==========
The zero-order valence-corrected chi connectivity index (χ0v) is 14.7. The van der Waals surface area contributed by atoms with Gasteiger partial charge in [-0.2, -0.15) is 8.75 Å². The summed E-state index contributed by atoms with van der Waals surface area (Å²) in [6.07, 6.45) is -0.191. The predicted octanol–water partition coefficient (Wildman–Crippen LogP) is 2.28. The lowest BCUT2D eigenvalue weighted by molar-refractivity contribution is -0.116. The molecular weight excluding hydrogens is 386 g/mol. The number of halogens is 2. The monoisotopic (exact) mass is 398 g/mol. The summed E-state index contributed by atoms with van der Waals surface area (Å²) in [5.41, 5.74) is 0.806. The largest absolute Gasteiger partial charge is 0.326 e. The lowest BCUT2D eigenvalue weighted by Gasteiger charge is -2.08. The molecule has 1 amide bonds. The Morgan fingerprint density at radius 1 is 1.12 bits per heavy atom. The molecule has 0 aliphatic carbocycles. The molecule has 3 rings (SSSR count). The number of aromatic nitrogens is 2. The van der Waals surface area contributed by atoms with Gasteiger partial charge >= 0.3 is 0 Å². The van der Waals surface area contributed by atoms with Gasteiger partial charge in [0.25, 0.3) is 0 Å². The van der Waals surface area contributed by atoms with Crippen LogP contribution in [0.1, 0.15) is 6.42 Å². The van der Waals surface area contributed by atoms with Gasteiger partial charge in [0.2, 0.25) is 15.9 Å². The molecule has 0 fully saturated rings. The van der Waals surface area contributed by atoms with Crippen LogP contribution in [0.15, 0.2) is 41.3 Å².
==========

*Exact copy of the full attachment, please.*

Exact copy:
The zero-order valence-corrected chi connectivity index (χ0v) is 14.7. The van der Waals surface area contributed by atoms with Gasteiger partial charge in [-0.2, -0.15) is 8.75 Å². The summed E-state index contributed by atoms with van der Waals surface area (Å²) in [6.07, 6.45) is -0.191. The predicted octanol–water partition coefficient (Wildman–Crippen LogP) is 2.28. The lowest BCUT2D eigenvalue weighted by molar-refractivity contribution is -0.116. The molecular weight excluding hydrogens is 386 g/mol. The number of halogens is 2. The monoisotopic (exact) mass is 398 g/mol. The summed E-state index contributed by atoms with van der Waals surface area (Å²) in [5.41, 5.74) is 0.806. The largest absolute Gasteiger partial charge is 0.326 e. The lowest BCUT2D eigenvalue weighted by Gasteiger charge is -2.08. The molecule has 1 amide bonds. The Morgan fingerprint density at radius 1 is 1.12 bits per heavy atom. The molecule has 0 aliphatic carbocycles. The molecule has 3 rings (SSSR count). The number of aromatic nitrogens is 2. The van der Waals surface area contributed by atoms with Gasteiger partial charge >= 0.3 is 0 Å². The van der Waals surface area contributed by atoms with Gasteiger partial charge in [0.25, 0.3) is 0 Å². The van der Waals surface area contributed by atoms with Crippen LogP contribution in [0.1, 0.15) is 6.42 Å². The van der Waals surface area contributed by atoms with Gasteiger partial charge in [0.2, 0.25) is 15.9 Å². The molecule has 0 fully saturated rings. The van der Waals surface area contributed by atoms with Crippen LogP contribution in [0.15, 0.2) is 41.3 Å².